along with the troubles of that day.
What remains is that imprint
of God’s ability and desire to make known to us
the ever-presence of His Divine Love.
And the lesson that we must sometimes
just wipe away the tears to  be able to see it.
Oh Jesus, Divine Infant Son of God
born in a manger so meek and humble of heart,
make our hearts like unto Thine!

 

 

THE GIFT
by Mary T Meier

  
When what to my wondering eyes should appear,
but only two cars waiting in line
at the bank's drive-up window, minutes from closing time
on a long ago Christmas Eve.
I'd worked late that day, but hurried to get home
to my boys, like everyone else who rushed
through the season, on a quest for that solemn stillness
of Christmas morn, as the world lay wait
to hear the cries of that One newborn Babe.
    
I took a moment to catch my breath and reflect
while I waited in line. 
What a miraculous Christmas we would enjoy this year.
A distant loved one had sent a gift of $500!
Gold, frankincense and myrrh to this family of three.
Perhaps my two sons would escape some of the pain this year.

Their Dad had left us six years ago,
just weeks before the youngest was born.
On only my wages, we’d struggled so, even for the necessities.

Ah, but this year would be different.
With that gift of money, the bills were caught up,
and we were able to buy gifts for so many
of our relatives and friends,
not to mention how St. Nicholas would be filling
our own shoes. We'd had such fun shopping.
It was with great joy we'd tried to repay
some of the kindness and generosity extended to our family
over the years, our wish come true.
   
My reminiscing  brought me right back to attention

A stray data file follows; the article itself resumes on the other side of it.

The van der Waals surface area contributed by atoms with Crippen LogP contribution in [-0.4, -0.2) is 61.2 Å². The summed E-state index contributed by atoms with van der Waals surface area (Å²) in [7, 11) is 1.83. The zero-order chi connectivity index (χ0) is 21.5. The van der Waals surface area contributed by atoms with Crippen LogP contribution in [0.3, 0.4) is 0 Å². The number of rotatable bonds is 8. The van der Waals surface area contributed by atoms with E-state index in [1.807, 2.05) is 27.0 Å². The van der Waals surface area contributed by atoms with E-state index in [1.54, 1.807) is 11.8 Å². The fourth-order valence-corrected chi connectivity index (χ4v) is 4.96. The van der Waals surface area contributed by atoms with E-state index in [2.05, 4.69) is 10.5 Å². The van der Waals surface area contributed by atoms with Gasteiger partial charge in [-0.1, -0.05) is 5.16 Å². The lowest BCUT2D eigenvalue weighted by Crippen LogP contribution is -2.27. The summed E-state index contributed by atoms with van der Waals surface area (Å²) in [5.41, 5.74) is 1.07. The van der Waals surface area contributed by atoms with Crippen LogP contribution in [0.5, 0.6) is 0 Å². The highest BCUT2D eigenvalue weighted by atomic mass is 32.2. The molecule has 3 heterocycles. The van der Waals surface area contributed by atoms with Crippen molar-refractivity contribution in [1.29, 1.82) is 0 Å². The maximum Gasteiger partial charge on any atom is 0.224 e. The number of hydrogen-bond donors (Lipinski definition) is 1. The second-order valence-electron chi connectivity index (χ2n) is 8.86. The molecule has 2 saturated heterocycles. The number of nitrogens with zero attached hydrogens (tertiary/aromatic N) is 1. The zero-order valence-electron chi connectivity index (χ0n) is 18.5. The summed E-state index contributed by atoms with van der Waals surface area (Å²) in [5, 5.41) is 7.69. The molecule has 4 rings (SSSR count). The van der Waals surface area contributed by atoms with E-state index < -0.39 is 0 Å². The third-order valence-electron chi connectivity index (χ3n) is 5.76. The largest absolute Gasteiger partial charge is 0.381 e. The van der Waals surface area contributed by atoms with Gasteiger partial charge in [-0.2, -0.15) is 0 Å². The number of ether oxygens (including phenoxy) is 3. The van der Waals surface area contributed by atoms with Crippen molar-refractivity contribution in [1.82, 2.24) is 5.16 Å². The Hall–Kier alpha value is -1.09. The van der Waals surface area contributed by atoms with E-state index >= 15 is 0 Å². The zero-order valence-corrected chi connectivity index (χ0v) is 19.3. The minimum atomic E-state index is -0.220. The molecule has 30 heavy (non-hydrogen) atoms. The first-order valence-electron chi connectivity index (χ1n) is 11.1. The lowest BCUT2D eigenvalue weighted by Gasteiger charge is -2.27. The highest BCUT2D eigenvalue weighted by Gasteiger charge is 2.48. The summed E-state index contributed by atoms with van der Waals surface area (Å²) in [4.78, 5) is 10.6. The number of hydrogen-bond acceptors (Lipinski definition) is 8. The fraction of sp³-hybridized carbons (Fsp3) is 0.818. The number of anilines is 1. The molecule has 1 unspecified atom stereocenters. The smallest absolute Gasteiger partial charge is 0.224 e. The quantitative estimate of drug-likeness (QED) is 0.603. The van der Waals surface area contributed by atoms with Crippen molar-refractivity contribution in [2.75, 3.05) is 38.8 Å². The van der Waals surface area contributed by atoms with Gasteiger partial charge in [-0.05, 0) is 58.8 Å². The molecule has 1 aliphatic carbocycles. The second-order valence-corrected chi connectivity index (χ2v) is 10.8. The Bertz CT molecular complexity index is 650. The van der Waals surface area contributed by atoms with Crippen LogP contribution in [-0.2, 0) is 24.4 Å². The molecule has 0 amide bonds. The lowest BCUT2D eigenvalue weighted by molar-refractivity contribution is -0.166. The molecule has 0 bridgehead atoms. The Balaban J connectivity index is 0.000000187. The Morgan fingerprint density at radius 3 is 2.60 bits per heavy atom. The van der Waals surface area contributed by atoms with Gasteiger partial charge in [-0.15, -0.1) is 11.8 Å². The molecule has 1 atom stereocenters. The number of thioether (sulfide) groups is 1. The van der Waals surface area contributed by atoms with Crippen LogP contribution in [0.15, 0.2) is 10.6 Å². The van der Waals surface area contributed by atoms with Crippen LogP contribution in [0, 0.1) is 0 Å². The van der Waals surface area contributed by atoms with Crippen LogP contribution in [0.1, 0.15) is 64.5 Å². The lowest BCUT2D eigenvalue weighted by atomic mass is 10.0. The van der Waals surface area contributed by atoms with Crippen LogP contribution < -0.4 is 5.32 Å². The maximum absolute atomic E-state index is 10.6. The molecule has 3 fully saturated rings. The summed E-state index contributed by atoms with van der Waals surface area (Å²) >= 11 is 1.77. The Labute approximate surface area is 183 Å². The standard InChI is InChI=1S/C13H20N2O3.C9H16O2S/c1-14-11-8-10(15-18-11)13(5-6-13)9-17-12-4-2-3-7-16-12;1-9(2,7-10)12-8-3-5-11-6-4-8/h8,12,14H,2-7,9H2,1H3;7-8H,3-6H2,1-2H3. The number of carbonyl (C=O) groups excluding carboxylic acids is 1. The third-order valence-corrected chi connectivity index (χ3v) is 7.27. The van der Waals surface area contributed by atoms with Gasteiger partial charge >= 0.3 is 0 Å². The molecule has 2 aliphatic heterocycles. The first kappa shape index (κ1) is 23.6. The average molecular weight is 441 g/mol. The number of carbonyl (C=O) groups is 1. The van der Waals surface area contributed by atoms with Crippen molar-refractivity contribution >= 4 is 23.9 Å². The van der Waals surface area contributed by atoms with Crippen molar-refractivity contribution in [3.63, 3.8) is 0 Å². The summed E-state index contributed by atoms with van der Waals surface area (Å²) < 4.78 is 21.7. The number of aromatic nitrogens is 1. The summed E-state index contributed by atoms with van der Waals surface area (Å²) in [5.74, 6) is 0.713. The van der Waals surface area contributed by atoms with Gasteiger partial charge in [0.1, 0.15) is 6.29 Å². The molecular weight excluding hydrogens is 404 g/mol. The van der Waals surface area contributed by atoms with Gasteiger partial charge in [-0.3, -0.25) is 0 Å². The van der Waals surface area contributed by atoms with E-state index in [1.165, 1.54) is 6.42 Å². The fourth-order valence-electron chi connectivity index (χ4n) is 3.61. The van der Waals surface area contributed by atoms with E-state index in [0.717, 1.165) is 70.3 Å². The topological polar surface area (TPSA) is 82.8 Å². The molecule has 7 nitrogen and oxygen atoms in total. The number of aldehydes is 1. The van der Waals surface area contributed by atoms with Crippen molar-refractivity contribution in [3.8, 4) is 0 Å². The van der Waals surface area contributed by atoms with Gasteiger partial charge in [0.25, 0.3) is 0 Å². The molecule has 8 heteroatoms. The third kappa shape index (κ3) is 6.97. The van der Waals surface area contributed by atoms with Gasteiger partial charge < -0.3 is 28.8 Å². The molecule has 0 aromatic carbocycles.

-why I was here at the bank hoping I'd make it
to the window in time.
In all the exhilaration of shopping for others,
I never even set aside one slim dime so my boys
could get me a gift.
But I realized it only that day when I got home from work.
My older boy looked stricken
when I told him the money was gone ...but not to worry,
I didn't really need a gift, that my Christmas would be merry because Santa would be so good to my boys.
But he would have none of that.
He reminded me of how we'd always "believed" in Santa,
that he was that mysterious spirit who teaches us to give,
and that Old St. Nick himself had learned that
from the Christ Child.
Too old to cry, too young to hold it in,
he pleaded with me to hurry to the bank
and withdraw the $10 from his school savings account.
He just had to have a gift for his Mama.
His anguish grabbed at my heart,
so I grabbed his passbook and had sped away to the bank.
   
As my turn in line finally came, I couldn't see the teller
through the shade she'd drawn over the window,
indicating I was indeed the last customer for the day,
but she called me by name.
I'd always appreciated that as well as the little puzzles